Compost Pile Turnip

Super Sized Turnip

The above super sized turnip was much larger than your ordinary turnip because it was growing in the compost pile. We grow a lot of turnips, beets, pumpkins, kale, rape, sunflowers and other things out in the fields for the livestock. Rather than carefully tilling, raking, seeding and weeding we simply scatter the seeds for most of the plants and then they grow among the field forages.

The pigs tend to eat the leaves in the warm months, leaving some and the plants keep growing. This creates a regrowth as the pigs rotate out of the pasture and it rests. Thus the root crop forages are much like grasses and clovers in this respect – eat the tops in the summer, save the roots for the cold season. Then in the fall and winter they eat down the stalks (e.g., broccoli, rape, kale, etc) and finally the tubers. I suspect that after the frost the tubers may become sweeter. Additionally there is less delectable leafy forages so the pigs are hungrier and willing to eat further down the menu. Thus the tubers make good fall and winter food, keeping well past the change of the season.

The winter paddocks are particularly rich in nutrients and make excellent places to grow fall forages. This in turn uses the nutrients from the previous winter. Gradually the soil improves from our poor thin mountain soil to rich garden dirt.

Outdoors: 73°F/50°F Sunny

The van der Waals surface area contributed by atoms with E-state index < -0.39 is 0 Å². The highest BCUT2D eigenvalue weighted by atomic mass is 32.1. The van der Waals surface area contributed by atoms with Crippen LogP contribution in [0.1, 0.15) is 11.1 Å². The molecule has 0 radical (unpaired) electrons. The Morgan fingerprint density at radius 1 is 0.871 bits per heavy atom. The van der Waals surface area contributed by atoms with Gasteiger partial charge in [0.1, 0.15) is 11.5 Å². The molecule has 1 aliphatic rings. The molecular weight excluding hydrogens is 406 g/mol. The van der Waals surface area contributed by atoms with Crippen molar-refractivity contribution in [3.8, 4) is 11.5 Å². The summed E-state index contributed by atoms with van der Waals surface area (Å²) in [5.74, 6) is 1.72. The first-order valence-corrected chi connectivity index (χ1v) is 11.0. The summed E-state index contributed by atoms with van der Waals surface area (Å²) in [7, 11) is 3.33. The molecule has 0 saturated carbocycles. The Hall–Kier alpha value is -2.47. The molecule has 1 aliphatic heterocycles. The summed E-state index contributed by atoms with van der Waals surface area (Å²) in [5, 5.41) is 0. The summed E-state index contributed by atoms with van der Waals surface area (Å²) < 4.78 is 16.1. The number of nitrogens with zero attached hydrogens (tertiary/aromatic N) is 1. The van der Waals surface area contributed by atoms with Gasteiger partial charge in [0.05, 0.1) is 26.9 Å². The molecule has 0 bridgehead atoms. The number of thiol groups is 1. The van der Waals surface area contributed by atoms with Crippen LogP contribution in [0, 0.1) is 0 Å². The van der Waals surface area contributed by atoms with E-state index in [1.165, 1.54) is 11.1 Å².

Tiny Cottage: 69°F/66°F

Daily Spark: Research shows that people have a happiness level that they’re stuck with. Recent genetic research suggests that the gene for happiness helps women more than men. With a lot of hard work I still believe you can change that however my work with breeding animals suggests the researchers on human happiness got this right. Happy ones are born. We even have a sow named Happy because she’s, well, happy! She is Speckle’s twin sister. I hope that he passed his happy gene on to his hundreds of offspring. Perhaps in time we can breed for happier and happier pigs. Despite the genetics, you can however take a happy person and make them miserable with only a little effort. So be nice.

About Walter Jeffries

Tinker, Tailor...
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5 Responses to Compost Pile Turnip

  1. Cheryl Z says:

    Oh, I can’t wait until we have enough land to let our pigs forage like that. I’m glad to hear that you don’t till, etc., since I’m not a good high-maintenance gardener. The thought of just throwing out the seeds and let those come up that come up is very attractive. Around our little place lamb’s quarter has had two good years. It’s nice that it turns out to be good for the goats and pigs. Free and drought tolerant :) We snap off the top, and it grows back. I wish it all grew that easily.

    • DrFood says:

      Cheryl, the lambs quarters are good for people to eat as well. They make a terrific omelet and can be used in place of spinach in recipes. I even blanch it and freeze it in the spring when it is young and tender (and all over the place) to use in my winter omelets and such.

  2. Stephen Clarke says:

    In the UK we call that a Swede! Like a turnip but sweeter and the flesh goes yellow when boiled.

  3. Charles says:

    Stephen, the picture above is indeed a turnip. What you call a swede in the UK is known as a rutabaga here in the U.S.

  4. Susan Lea says:

    I’ll have to try your seed-scattering method because cattle like turnips and beets, too.

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